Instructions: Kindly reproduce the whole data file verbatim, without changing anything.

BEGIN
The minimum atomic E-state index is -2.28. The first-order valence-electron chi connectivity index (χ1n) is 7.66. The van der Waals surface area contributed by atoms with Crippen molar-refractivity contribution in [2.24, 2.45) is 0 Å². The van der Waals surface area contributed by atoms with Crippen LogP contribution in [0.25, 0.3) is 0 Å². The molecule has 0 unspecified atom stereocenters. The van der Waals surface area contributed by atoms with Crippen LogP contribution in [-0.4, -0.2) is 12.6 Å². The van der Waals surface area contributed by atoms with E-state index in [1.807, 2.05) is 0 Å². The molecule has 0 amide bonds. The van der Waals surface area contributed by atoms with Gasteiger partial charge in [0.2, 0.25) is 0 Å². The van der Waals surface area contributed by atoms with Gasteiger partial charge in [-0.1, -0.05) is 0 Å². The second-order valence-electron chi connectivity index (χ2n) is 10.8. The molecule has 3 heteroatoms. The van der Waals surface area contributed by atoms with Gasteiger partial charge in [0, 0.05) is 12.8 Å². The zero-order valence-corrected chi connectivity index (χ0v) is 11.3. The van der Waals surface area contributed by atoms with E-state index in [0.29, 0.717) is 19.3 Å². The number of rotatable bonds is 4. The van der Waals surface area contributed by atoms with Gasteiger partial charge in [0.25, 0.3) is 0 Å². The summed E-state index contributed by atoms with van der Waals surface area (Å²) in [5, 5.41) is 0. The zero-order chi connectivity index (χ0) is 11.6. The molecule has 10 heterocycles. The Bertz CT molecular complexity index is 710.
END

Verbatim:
The minimum atomic E-state index is -2.28. The first-order valence-electron chi connectivity index (χ1n) is 7.66. The van der Waals surface area contributed by atoms with Crippen molar-refractivity contribution in [2.24, 2.45) is 0 Å². The van der Waals surface area contributed by atoms with Crippen LogP contribution in [0.25, 0.3) is 0 Å². The molecule has 0 unspecified atom stereocenters. The van der Waals surface area contributed by atoms with Crippen LogP contribution in [-0.4, -0.2) is 12.6 Å². The van der Waals surface area contributed by atoms with E-state index in [1.807, 2.05) is 0 Å². The molecule has 0 amide bonds. The van der Waals surface area contributed by atoms with Gasteiger partial charge in [0.2, 0.25) is 0 Å². The van der Waals surface area contributed by atoms with Gasteiger partial charge in [-0.1, -0.05) is 0 Å². The second-order valence-electron chi connectivity index (χ2n) is 10.8. The molecule has 3 heteroatoms. The van der Waals surface area contributed by atoms with Gasteiger partial charge in [0, 0.05) is 12.8 Å². The zero-order valence-corrected chi connectivity index (χ0v) is 11.3. The van der Waals surface area contributed by atoms with E-state index in [0.29, 0.717) is 19.3 Å². The number of rotatable bonds is 4. The van der Waals surface area contributed by atoms with Gasteiger partial charge in [0.25, 0.3) is 0 Å². The summed E-state index contributed by atoms with van der Waals surface area (Å²) in [5, 5.41) is 0. The zero-order chi connectivity index (χ0) is 11.6. The molecule has 10 heterocycles. The Bertz CT molecular complexity index is 710.